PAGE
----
SKY REPORTER: Cosmic Events
by Steve Beyer on
A major impact on public awareness of science in general and especially astronomy will arrive with the new Cosmos series. Among other cosmic events, there is one that will be seen by far fewer folks, nevertheless far more than ever had such a view. If you're willing to be up around two a.m. and keep your eye on the bright star Regulus in Leo it will disappear for a few seconds—hidden by the distant bulk of an asteroid! For a fleeting period of up to 14 seconds the “shadow” footprint of a large asteroid will pass over New York City during the early morning of March 20th. This event, known as a stellar occultation, is the result of a very brief line-up of asteroid Erigone precisely between Regulus and locales ranging from the city northwest along a path into Canada.
I’ve never been as excited about a new TV series as I am about the much anticipated 13 part “COSMOS: A Space-Time Odyssey,” hosted and edited by Hayden Planetarium director, Neil deGrasse Tyson. The series begins Sunday March 9th at 9 pm on no less than 10 FOX networks. The great enthusiasm, dedication of resources, and level of presentation responsible for this production stem from deep longings virtually everyone has to know more about our place in the Universe.
Shortly after two a.m. on the morning of March 19-20th, asteroid Erigone (ur-RIG- ah-nee), a 45 mile body, 110 million miles from Earth, will very briefly block light from the first-magnitude star Regulus, brightest star in the constellation Leo. The asteroid’s shadow will then rapidly pass over parts of New York City and northeast New Jersey, then move northwest through upstate New York and into Canada. This will only be the second time a first magnitude star has been predicted to be hidden from view by an asteroid and the first such event for North America. If skies are clear that early morning, millions will have an opportunity to see this remarkable event albeit one expected to have a maximum duration of just 14 seconds. Just as the shadow of your hand can provide an outline of your fingers, carefully timed observations made at the margins of Erigone’s quickly passing shadow can provide an accurate profile of this asteroid. You can find more information about this event at the International Occultation Timing Association.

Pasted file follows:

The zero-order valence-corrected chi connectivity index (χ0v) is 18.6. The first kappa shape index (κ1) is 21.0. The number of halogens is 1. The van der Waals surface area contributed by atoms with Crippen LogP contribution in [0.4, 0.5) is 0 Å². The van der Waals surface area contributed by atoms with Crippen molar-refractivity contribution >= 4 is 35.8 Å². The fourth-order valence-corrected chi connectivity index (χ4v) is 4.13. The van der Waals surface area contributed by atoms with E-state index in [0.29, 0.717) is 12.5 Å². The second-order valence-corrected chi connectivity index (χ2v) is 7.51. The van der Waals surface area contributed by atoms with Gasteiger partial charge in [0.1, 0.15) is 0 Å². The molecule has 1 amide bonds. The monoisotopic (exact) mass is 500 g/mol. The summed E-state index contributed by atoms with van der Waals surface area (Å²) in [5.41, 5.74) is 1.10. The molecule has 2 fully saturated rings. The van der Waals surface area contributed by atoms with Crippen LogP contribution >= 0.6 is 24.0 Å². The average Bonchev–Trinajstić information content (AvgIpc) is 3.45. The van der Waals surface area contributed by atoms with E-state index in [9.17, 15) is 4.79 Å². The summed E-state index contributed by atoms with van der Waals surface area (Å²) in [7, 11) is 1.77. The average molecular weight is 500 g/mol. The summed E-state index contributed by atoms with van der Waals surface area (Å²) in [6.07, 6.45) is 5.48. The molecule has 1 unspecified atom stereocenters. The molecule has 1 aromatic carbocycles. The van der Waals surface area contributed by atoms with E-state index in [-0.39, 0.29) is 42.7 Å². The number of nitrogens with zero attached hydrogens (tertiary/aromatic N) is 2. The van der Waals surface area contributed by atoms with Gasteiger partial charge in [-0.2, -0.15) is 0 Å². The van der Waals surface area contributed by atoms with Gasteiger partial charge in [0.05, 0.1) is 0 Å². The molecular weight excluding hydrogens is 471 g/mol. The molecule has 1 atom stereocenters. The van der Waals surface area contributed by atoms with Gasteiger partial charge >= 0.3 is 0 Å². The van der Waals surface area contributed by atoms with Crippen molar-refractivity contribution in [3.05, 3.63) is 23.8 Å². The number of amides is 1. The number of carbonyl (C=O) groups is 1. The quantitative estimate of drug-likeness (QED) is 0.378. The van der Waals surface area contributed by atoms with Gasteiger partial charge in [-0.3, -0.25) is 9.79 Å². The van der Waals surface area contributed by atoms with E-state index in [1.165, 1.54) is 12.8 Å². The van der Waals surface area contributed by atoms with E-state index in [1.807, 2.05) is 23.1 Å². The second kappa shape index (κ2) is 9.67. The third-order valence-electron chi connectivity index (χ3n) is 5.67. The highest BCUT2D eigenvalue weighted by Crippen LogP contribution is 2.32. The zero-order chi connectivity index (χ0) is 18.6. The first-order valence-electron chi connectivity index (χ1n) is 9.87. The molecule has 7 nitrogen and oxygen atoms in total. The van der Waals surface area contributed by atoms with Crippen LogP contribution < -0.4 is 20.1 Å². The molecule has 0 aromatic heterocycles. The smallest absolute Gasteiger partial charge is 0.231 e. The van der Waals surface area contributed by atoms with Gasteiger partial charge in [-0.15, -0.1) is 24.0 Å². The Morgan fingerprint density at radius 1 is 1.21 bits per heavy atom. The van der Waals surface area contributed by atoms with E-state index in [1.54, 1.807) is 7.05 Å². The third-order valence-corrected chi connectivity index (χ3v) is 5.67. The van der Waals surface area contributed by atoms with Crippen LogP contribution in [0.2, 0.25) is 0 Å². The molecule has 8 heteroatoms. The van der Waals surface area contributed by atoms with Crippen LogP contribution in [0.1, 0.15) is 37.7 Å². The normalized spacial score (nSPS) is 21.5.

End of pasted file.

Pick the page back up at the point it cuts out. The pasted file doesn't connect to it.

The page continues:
Daylight Saving Time begins at 2 am Sunday March 9th.
Spring begins in the northern hemisphere March 20th at 12:57 pm. EDT. At that time the Sun is directly above a point on the equator in Colombia at longitude 72 degrees, 40 minutes west.
|New Moon||March 1|
|First Quarter||March 8|
|Full Moon||March 16|
|Last Quarter||March 24|
|New Moon||March 30|
Mercury is in the pre-dawn sky during March. On the mornings of the 28th and 29th a narrow crescent moon is in the direction of this closest planet to the Sun. Venus is also in the early morning sky and near the waning crescent moon on the 26th and 27th of March. Mars is increasingly bright in Virgo, rising during the middle of evening. The waning gibbous moon may be seen near Mars on the nights of the 18th and 19th. Jupiter still dominates high in the south during March evenings. The waxing gibbous moon passes near Jupiter the nights of the 9th and 10th. The nights of the 20st and 21nd the moon is toward the direction of Saturn.
|Mercury||Rises 6:07 a.m.||Aquarius|
|Venus||Rises 4:56 a.m.||Capricorn|
|Mars||Rises 9:26 p.m.||Virgo|
|Jupiter||Sets 3:41 a.m.||Gemini|
|Saturn||Rises 11:45 p.m.||Libra|
|Uranus||Rises 7:50 a.m.||Pisces|
|Neptune||Sets 6:47 p.m.||Aquarius|